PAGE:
Cycling has evolved. No longer are camps held to burn of Christmas excess and bring the team together for the first time. Now, few cyclists have the luxury of relaxing for more than a few weeks in the off-season. Before the New Year, our body fat was already being monitored. Daily our training data is uploaded to Trainingpeaks, an online logbook with analytical features, for review by our coaches.
During the 90s, when I first attended pro team training camps, the rides were less structured. Teams rode at a steady tempo for hours to build a foundation. On occasion the pace might lift on a climb but otherwise the rides were controlled. We were expected to be in reasonable enough condition to handle the pace and workload but few riders were fit enough to race. But, by the 90s expectations were already greater than they had been in the 70s and 80s, a time when riders had barely ridden their road bikes before showing up at camps. Images from that era show riders Alpine skiing together, a sport which many teams now contractually forbid their riders from doing for fear of injury. To the riders then, the important races were still distant and they could use the early season races in the warmer southern European climates to develop their fitness. Now the first race of the season in Australia has as much value in terms of points as a mid summer WorldTour stage race. Teams have adapted to the demands of the calendar, the fight for points and the higher level of competition.
In the late afternoons when I lay on the massage table, my legs ached as if I had ridden a race. The efforts we had done earlier in the day and through the week had left knots which the therapist dug at until they released. Out training, the team had ridden a searing but smooth tempo along a flat coastal road. With a start line, kilometer markers and a finish line, each effort was ridden like a race. After we crossed the line, the team pooled together, panting as we freewheeled to recover. The effort was discussed. We critiqued and congratulated our errors and strengths. Mark Cavendish, wearing the World Champion’s rainbows, was our vocal leader who galvanized the group.
At the dinner table he brought the riders together in the same way he did on the road. His awareness of his teammates is acute. His personal expectations lift each individual’s and the team’s. His work ethic is exemplary.
In the last day, of the camp fatigue had set into the team but there was still a lead-out and five hours on the schedule. In an odd way, the fatigue felt good. The work had been accomplished and with rest we would lift our level yet again. On an open six-kilometer stretch of road, the team wound up the intensity, with our sprinters tight in the slipstream in their final positions. In a crescendo of speed each of the seven riders would take his turn in the wind on the front of our line before peeling off, depleted, to allow a teammate to take over. Cavendish sprinted over the final 200 meters in a burst of speed.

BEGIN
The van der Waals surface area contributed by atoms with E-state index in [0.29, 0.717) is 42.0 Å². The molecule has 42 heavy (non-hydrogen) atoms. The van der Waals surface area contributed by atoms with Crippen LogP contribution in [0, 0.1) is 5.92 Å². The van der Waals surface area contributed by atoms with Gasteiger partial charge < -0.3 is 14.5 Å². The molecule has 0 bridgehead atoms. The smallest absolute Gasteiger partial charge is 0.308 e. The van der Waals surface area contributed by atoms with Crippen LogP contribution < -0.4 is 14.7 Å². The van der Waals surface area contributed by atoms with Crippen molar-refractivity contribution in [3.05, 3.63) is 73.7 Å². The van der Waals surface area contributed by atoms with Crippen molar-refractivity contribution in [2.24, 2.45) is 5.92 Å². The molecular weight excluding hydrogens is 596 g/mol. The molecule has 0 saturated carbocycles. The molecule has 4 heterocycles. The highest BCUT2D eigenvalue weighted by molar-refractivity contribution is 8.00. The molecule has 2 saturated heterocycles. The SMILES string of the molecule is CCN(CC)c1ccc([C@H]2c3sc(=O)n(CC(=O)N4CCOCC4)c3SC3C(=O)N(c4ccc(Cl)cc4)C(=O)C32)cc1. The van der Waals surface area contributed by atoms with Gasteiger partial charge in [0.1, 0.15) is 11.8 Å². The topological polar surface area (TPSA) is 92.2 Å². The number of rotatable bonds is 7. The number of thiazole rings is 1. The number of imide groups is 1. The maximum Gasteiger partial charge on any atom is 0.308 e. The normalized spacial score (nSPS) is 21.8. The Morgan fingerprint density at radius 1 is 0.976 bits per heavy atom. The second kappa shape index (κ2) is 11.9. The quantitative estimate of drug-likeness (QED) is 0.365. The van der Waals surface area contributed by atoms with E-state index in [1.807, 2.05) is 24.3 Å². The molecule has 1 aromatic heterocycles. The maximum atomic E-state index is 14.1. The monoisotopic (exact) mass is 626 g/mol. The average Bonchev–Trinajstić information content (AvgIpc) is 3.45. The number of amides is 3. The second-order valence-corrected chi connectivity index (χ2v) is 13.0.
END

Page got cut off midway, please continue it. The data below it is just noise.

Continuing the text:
After finishing my turn on the front I watched my teammates race up the road. On a rural road, without a spectator in sight, it was beautiful to see the team riding together as if there was a podium at the finish. Competition and commitment are always present no matter where we ride, or play.
After three week long training camps in Mallorca, we’re ready to race. In the second half of January our training sessions were designed to simulate the races with hard intense efforts, motorpacing, team time trial training, sprint lead-outs, and hours of climbing. Here are some photos from the camp:
As we near the first races the intensity of our training rides has increased. Before heading home for a few days and returning for our second stint of the new year in Mallorca we logged a long 230 km ride with several intervals at specified intensities. We finished the ride off with an hour behind the team car. The last week of training has been solid. Today, as we rolled back through town to the hotel, my teammate Davide Appollonio said, “now, I think I’m almost ready to race.”
Through January, Team Sky will be in Mallorca for training camps. The team is split into two groups: the Classics riders who will aim to be in top form for the spring races and the other riders who have targets later in the season. I am with the Classics group, which includes World Champion Mark Cavendish, Bernie Eisel, Christian Knees, Jez Hunt, Ian Stannard, Davide Appollonio, Salvatore Puccio, and Juan Antonio Flecha.The three to six hour rides include interval sessions where we ride at a higher intensity to simulate racing and often, a motorpacing session to finish off the training at a slightly higher cadence. Not only do we build our fitness, but by training and living together, we also build the bond that turns us into a team. Here are some photos Kurt Asle-Arevsen took from the team car which was driven by our Directeur Sportif, Servais Knaven. Race Coach, Rod Ellingworth is riding the scooter.
Each autumn professional teams gather before Christmas to train for the coming season. As the racing season has grown progressively longer the importance of the camps has increased as we are now required to be in race condition by early February, and for those racing in Australia, January. In mid December Team Sky met in Alcudia, Mallorca. Each day we rode for three to six hours at a steady speed with few intervals. To refuel and socialise, we stopped mid ride for a coffee and pastry. The rides usually ended with a heated sprint. Here are some photos from the camp.